Appellant testified that he entered the intersection with the intention of turning right to go home but the officer would not let him make a right turn. According to appellant, if he turned right his home was about two minutes away but if he turned left it would take ten to twelve minutes. Appellant testified that he stopped the car when Mena held out his hand and told him to stop. Appellant denied moving the car forward after that and denied that his vehicle was ever in the middle of the intersection.
Standard of Review
When reviewing the sufficiency of the evidence, we view all of the evidence in the light most favorable to the verdict and determine, based on that evidence and any reasonable inferences from it, whether any rational trier of fact could have found the elements of the offense beyond a reasonable doubt. Gear v. State, 340 S.W.3d 743, 746 (Tex. Crim. App. 2011); see also Jackson v. Virginia, 443 U.S. 307, 318–19 (1979). The jury is the exclusive judge of the credibility of the witnesses and the weight to be given to the evidence. See Isassi v. State, 330 S.W.3d 633, 638 (Tex. Crim. App. 2010). Further, we defer to the jury's responsibility to fairly resolve conflicts in testimony, weigh the evidence, and to draw reasonable inferences from basic facts to ultimate facts. Id. This standard applies to both circumstantial and direct evidence. Id. We do not engage in a second evaluation of the weight and credibility of the evidence, but only ensure the jury reached a rational decision. Muniz v. State, 851 S.W.2d 238, 246 (Tex. Crim. App. 1993).
Appellant first claims there is legally insufficient evidence that he acted with criminal negligence. Criminal negligence is defined as follows:
A person acts with criminal negligence, or is criminally negligent, with respect to circumstances surrounding his conduct or the result of his conduct when he ought to be aware of a substantial and unjustifiable risk that the circumstances exist or the result will occur. The risk must be of such a nature and degree that the failure to perceive it constitutes a gross deviation from the standard of care that an ordinary person would exercise under all the circumstances as viewed from the actor's standpoint.
Tex. Penal Code § 6.03(d). The State was not required to prove appellant was aware of a substantial and unjustifiable risk but that appellant ought to have been aware of a substantial and unjustifiable risk that his conduct would interfere with an officer's exercise of authority. Lopez v. State, 630 S.W.2d 936, 940 (Tex. Crim. App. 1982). A person is criminally negligent if he should have been aware of the risk surrounding his conduct but failed to perceive it. Ford v. State, 14 S.W.3d 382, 387 (Tex. App.—Houston [14th Dist.] 2000, no pet.).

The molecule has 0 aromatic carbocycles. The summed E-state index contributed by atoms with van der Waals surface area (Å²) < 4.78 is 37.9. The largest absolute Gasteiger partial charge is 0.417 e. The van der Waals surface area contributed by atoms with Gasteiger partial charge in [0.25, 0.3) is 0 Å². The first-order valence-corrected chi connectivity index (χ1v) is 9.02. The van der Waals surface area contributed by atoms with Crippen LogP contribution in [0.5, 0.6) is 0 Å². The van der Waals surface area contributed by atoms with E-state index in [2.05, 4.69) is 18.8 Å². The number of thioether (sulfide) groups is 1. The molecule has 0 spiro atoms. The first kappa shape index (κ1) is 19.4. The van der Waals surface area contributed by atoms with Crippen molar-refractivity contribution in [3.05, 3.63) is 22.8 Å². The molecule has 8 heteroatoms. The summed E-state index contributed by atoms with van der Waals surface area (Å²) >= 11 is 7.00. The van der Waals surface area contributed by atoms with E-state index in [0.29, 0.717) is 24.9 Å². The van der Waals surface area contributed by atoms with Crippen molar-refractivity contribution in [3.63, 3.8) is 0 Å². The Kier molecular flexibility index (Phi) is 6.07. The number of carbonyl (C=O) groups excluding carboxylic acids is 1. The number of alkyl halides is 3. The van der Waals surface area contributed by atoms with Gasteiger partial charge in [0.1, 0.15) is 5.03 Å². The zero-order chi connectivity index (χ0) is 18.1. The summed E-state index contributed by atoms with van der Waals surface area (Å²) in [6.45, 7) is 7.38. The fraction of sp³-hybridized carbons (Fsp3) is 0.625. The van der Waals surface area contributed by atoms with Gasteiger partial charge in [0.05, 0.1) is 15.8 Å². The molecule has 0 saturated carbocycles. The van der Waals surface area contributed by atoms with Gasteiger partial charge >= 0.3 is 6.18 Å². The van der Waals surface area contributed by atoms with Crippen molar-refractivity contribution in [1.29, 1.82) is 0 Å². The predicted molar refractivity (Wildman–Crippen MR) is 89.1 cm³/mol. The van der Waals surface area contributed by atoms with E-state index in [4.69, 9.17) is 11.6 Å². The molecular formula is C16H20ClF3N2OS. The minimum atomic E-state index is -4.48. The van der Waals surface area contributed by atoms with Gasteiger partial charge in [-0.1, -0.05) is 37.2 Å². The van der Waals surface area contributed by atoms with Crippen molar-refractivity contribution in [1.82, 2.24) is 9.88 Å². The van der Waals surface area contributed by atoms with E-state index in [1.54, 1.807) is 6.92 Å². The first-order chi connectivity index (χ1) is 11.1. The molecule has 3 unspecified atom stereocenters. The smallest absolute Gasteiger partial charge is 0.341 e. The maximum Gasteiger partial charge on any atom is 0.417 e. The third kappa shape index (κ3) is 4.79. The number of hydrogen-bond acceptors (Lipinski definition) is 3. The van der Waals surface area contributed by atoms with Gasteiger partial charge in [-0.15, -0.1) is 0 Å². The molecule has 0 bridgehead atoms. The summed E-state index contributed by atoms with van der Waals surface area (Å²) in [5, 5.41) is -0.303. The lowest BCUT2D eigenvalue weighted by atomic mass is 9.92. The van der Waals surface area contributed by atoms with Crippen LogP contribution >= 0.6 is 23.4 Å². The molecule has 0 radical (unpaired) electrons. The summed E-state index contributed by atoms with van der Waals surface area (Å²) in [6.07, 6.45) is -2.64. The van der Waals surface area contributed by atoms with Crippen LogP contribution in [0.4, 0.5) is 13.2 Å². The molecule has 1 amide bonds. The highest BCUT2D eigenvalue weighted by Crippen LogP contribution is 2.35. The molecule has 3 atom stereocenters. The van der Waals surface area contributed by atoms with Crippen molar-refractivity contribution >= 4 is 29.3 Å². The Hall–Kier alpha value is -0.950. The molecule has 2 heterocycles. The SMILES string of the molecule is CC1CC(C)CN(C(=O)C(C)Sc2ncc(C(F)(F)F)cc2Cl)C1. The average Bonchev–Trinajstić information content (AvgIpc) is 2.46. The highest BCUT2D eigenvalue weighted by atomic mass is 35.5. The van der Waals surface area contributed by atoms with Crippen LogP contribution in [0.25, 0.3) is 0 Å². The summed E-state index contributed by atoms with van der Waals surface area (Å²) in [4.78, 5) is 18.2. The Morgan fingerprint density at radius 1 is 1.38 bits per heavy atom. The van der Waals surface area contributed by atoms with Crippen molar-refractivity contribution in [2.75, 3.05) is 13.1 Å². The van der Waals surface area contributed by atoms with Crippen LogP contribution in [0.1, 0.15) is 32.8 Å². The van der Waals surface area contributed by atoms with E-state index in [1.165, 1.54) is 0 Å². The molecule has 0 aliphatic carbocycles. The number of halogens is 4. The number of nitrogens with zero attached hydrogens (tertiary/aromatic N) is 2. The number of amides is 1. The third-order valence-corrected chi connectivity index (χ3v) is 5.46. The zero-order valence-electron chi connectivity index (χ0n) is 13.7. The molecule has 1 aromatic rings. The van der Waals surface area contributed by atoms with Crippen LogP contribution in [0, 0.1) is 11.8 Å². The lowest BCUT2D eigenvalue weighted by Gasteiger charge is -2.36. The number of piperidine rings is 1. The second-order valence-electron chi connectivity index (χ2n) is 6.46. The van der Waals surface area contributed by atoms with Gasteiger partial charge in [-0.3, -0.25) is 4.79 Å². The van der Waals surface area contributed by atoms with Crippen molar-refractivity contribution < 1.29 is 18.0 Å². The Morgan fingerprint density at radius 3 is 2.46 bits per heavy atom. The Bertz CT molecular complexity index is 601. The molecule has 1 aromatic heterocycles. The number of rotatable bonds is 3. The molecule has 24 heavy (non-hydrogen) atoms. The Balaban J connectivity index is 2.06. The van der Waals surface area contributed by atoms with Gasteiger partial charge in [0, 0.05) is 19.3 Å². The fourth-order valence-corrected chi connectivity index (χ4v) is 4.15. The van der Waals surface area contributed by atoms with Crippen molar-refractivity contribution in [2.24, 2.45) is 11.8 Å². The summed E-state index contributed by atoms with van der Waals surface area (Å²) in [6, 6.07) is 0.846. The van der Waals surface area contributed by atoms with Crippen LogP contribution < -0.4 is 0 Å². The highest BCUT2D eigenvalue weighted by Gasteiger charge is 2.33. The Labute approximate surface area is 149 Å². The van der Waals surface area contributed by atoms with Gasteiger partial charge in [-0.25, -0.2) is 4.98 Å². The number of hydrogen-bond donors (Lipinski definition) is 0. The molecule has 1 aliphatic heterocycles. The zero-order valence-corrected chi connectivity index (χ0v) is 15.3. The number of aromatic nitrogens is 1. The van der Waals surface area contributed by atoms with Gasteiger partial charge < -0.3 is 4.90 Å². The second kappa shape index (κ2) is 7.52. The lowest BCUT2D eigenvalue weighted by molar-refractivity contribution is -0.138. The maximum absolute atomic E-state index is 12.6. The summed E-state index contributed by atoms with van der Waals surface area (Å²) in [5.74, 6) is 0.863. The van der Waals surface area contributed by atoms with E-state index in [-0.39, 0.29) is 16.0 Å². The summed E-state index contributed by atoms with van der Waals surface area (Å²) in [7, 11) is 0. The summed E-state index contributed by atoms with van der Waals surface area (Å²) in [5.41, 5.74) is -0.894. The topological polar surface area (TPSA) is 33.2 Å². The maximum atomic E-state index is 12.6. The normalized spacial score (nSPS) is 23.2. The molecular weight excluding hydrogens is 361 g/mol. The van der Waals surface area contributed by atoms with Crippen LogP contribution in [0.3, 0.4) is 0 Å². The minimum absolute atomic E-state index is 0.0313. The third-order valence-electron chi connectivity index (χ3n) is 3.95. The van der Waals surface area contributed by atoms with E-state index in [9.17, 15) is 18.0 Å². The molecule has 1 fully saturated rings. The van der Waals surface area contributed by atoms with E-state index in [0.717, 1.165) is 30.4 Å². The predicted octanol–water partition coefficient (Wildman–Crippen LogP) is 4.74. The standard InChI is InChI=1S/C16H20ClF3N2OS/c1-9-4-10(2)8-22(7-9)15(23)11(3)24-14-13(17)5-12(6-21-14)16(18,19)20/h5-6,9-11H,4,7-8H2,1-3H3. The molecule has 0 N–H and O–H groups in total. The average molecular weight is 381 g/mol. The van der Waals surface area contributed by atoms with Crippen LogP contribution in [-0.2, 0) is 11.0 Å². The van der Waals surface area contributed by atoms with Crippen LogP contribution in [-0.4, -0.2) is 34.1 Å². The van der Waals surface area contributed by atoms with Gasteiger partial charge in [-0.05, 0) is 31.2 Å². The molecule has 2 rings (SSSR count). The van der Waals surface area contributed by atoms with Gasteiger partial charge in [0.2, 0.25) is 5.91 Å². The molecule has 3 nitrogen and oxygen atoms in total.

The evidence set forth above reflects the jury heard evidence that Mena and Frederick were standing in the middle of a busy intersection when appellant disregarded multiple commands to stop, proceeded to the middle of the intersection, and attempted to turn right even though that lane of traffic was blocked off by cones. Further, the jury heard testimony that appellant nearly caused several accidents. From the evidence presented, a rational trier of fact could have found beyond a reasonable doubt that appellant should have been aware that there was a substantial and unjustifiable risk that his actions interrupted, disrupted, impeded, or otherwise interfered with the officers as they tried to direct traffic and that his failure to perceive that risk constituted a gross deviation from the standard of care an ordinary person would have exercised under like circumstances. See Duncantell v. State, 230 S.W.3d 835, 842 (Tex. App.—Houston [14th Dist.] 2007, pet. ref'd); Gear, 340 S.W.3d at 746. Appellant's first issue is overruled.
Driving Through a Prohibited Area
Next, appellant asserts there is legally insufficient evidence that he drove through a prohibited area. Appellant contends the “prohibited area” was only the area blocked off by the traffic cones, which he did not enter, and did not include the intersection.